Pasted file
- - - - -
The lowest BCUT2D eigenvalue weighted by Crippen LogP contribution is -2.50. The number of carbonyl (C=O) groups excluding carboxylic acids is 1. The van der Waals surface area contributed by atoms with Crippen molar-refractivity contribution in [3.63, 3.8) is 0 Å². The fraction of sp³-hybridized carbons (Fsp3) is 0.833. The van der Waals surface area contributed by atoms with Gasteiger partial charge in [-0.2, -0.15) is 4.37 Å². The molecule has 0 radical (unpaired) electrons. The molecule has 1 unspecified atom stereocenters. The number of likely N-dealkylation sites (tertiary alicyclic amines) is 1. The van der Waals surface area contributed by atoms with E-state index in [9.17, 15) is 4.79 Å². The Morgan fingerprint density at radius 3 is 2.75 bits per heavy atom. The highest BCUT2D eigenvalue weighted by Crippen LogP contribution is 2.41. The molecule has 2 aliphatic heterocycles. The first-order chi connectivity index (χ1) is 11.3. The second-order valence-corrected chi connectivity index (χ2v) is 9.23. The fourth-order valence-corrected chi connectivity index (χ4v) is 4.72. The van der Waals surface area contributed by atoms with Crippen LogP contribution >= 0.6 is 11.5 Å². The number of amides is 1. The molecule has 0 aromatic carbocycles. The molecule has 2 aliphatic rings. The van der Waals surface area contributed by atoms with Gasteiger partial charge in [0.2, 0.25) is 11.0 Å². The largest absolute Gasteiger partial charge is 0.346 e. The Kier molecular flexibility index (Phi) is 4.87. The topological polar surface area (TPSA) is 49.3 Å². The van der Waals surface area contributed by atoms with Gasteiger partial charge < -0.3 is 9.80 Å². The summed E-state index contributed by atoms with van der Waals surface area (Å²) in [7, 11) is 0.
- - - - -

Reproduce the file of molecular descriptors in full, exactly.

The lowest BCUT2D eigenvalue weighted by Crippen LogP contribution is -2.50. The number of carbonyl (C=O) groups excluding carboxylic acids is 1. The van der Waals surface area contributed by atoms with Crippen molar-refractivity contribution in [3.63, 3.8) is 0 Å². The fraction of sp³-hybridized carbons (Fsp3) is 0.833. The van der Waals surface area contributed by atoms with Gasteiger partial charge in [-0.2, -0.15) is 4.37 Å². The molecule has 0 radical (unpaired) electrons. The molecule has 1 unspecified atom stereocenters. The number of likely N-dealkylation sites (tertiary alicyclic amines) is 1. The van der Waals surface area contributed by atoms with E-state index in [9.17, 15) is 4.79 Å². The Morgan fingerprint density at radius 3 is 2.75 bits per heavy atom. The highest BCUT2D eigenvalue weighted by Crippen LogP contribution is 2.41. The molecule has 2 aliphatic heterocycles. The first-order chi connectivity index (χ1) is 11.3. The second-order valence-corrected chi connectivity index (χ2v) is 9.23. The fourth-order valence-corrected chi connectivity index (χ4v) is 4.72. The van der Waals surface area contributed by atoms with Crippen LogP contribution >= 0.6 is 11.5 Å². The number of amides is 1. The molecule has 0 aromatic carbocycles. The molecule has 2 aliphatic rings. The van der Waals surface area contributed by atoms with Gasteiger partial charge in [0.2, 0.25) is 11.0 Å². The largest absolute Gasteiger partial charge is 0.346 e. The Kier molecular flexibility index (Phi) is 4.87. The topological polar surface area (TPSA) is 49.3 Å². The van der Waals surface area contributed by atoms with Gasteiger partial charge < -0.3 is 9.80 Å². The summed E-state index contributed by atoms with van der Waals surface area (Å²) in [7, 11) is 0.